8
Pra.ctically all human beings fear the loss of thei r lives so that the death penalty cannot
but have a powP.rful deterring influence on humnn conduct.
is no statis tical evidence to prove that punishment by imprisonment alone has
been effective for purposes of rehabilit ation of criminals, particularly wit.h the subhuman
conditions in our penal ins ti tutions.
20 ART. Ill. - BILL OF RIGHTS 125
(d) Its imposition is filled with numerous legal safeguards;
10
and
(e) The State has the absolute right to take the life of a person who
has proved himself a great menace to society by way of self-defense and
as an example and warning to others. H
SEC. 20. No person shall be imprisoned for debt or non-
payment of a poll tax.
Meaning of debt.
Debt.. as intended to be covered by the constitutional guarantee, means
any liability to pay money arising out of a contract, express or implied.
1
Purpose of prohibition against imprisonment
for debt.
The prohibition was brought about by the force of public opinion which
looked with abhorrence on statutes permitting the cruel imprisonment of
debtors. The Constitution seeks to prevent the use of the power of the State
to coerce the payment of debts. The control of the creditor over the person
of his debtor has been abolished on humanitarian considerations. One
should not be punished on account cf his poverty.
Mm:e.oxer, the..g.oy.ernm.entis..Jl.Gt a proper disputes. It
should not render its aid to one who deems himself aggrieved by
ing the other for failure to pay his debts.
2
.:But if the debtor has property, the creditor has the right in a civil case
to have such property attached (i.e., taken into legal custody) as a means of
enforcing payment of the debt .
. Rroh i biti.o.n.limi.ted....to .. cmltractual obligatioas

The inhjbition was never meant to include (1) damages ansmg in
action ex delicto (criminal actions), for the reason that the damages recov-
erable therein do not arise from any contract entered into between the
parties, but are imposed upon the defendant for the wrong he has done and
10
Although the death penalty has always been part of the ;;tatute book. specifically the
Revised Penal Code, and many sentences have been imposP.d , very few executions have been
cttuied out. The first execution by lethal inj ection of a convicted rapist was carried out on
February 5, 1999. It was 26 ago during martial law ..,.-hen a military tribunal imposed
the deat.h pena!ty by firing squad on the head of a dn::g-pu:; hing syndicate. He was shot in
public.
11
The State derives its authority ultimately from Gi:>d. not a criminal's right to life
give way to the right of tc sal f-defense''
'Tan vs. Stewart, 42 Phil. 809.
2
See Canaway V!; . Quintin, 42 Phil. 802.
126 TEKTBOOK ON THE PHILIPPINE CONSTITUTION Sec. 21
are considered a s a punishment therefor, nor ( 2) fines and penalties
posed by the cour ts in criminal proceedi ngs as punishments for crime.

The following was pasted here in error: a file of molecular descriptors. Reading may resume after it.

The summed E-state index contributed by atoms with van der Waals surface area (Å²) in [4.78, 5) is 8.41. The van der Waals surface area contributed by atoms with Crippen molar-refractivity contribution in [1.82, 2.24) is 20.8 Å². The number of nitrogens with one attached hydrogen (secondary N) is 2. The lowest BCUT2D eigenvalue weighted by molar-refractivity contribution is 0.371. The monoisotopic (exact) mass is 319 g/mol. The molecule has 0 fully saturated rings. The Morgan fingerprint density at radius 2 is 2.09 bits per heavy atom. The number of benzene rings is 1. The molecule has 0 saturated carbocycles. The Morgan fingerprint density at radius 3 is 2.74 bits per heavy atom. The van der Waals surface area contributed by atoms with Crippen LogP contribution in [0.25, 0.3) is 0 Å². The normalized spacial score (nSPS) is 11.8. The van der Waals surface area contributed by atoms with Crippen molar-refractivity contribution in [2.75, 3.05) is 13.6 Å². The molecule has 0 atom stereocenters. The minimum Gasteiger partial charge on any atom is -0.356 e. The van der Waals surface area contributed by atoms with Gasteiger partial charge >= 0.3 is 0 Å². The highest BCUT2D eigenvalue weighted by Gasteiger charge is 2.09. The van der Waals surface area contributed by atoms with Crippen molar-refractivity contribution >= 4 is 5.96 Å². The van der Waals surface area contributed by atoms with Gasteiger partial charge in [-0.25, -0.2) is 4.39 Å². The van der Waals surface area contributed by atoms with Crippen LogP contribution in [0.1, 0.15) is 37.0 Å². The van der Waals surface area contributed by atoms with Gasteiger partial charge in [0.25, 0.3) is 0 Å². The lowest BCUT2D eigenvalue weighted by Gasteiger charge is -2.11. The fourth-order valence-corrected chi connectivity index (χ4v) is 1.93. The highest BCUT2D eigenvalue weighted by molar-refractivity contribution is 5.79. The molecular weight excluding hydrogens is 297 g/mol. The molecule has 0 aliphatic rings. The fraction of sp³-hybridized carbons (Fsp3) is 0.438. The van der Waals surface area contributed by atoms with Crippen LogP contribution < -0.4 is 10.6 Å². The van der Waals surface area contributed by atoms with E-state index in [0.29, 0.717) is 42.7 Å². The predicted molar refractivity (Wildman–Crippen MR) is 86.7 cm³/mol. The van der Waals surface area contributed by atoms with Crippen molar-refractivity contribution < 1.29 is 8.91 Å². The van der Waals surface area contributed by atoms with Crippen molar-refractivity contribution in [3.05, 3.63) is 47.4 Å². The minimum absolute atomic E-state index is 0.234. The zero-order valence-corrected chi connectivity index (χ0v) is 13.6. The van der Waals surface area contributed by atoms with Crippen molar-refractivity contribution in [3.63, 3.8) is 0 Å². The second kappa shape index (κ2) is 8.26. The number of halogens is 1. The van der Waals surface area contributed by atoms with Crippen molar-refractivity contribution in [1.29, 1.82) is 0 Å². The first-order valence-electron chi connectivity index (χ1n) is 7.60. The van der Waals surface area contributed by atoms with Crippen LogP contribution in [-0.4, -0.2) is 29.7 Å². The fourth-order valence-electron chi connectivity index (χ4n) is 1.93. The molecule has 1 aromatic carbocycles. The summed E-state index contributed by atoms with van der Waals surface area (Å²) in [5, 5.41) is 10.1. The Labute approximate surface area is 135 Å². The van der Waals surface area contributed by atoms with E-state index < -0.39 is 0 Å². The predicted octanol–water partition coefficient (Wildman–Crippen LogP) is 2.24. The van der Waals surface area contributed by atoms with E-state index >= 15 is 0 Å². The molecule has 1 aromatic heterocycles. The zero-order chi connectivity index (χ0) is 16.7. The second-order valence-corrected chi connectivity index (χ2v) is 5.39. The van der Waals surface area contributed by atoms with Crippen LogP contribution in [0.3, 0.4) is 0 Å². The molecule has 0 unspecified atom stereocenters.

3
!A
.. to __ (as i t is not a debt).
In other words, debt , as used in the Constitution, r efers to civil debt or
one not arising fr om a criminal offense.
Meaning of poll tax. / '
(
A p.alLJax (or personal or capitation tax) is a tax of a fixed amount
imposed on individuals r esiding within a specified territory, whether citi-
zens or not, without r egar d to their property or the occupation in which
they may be engaged.
4
The community tax (formerly r esidence t ax) is in t he nature of a poll
tax.
Purpose of prohibition against imprisonment
for of poll tax.
The constitutional right is a measure dictated by a sense of h umanity
an d sympathy for t he plight of the poorer elements of the population who
c)fnot even affor d to pay thei r cedula or poll taxes, now community t ax.
5
t. , But a person is s ubject to impr isonment for violations other t han for
non-payment of the community tax (e.g., COm.J.!!UQ.ity t.l:i.X. .
certificate), and for non-payment of other taxes if so expressly provided by
the pertinent law.
SEC. 21. No person s hall be twice put i n jeopardy of punish
ment for the same offense. If an act is pwlished by a law and an
ordina nce, conviction or acquittal under either shall constitute
a bar to anot her prosecution for t h e same a ct.
Right against double jeopardy.
The means that when a person is charged
with an offense and the case is ter minated either by acquittal or conviction
or in any other manner without the express consent of the accused, the
latter cannot a gain be charged with the sa me or identical offense.
1
The guarantee protects agai nst the perils of a- second punishment a s
well as a second trial for the same offense.
3
/bid .
'See 51 Am. J ur. 660.
lV.G. Sinco, op. cit. , p. 682.
1
Melo vs. People of the Phils ., 85 Phil. 766; Rule 116, Sec. 1; Rule 117, Sees. 5. 9; Rule
118, Sec. 1.
Sec. 21
ART. HI. -BILL OF RIGHTS 127
tc:>r. exJste.n(:.e. of.
present law and jurisprudence, the accused is pJaced in double
jeopardy if the following conditions are present:
()!} He has been previously brought to trial;
(;l) In a court of competent jurisdiction (i.e., court having jurisdiction);
(3) Under a valid complaint or information (i .e., sufficient in form and
substance to sustain a conviction);
(4) He has been arraigned (see Sec. 14[2].} and pleaded (either guilty or
not guilty) to the charge;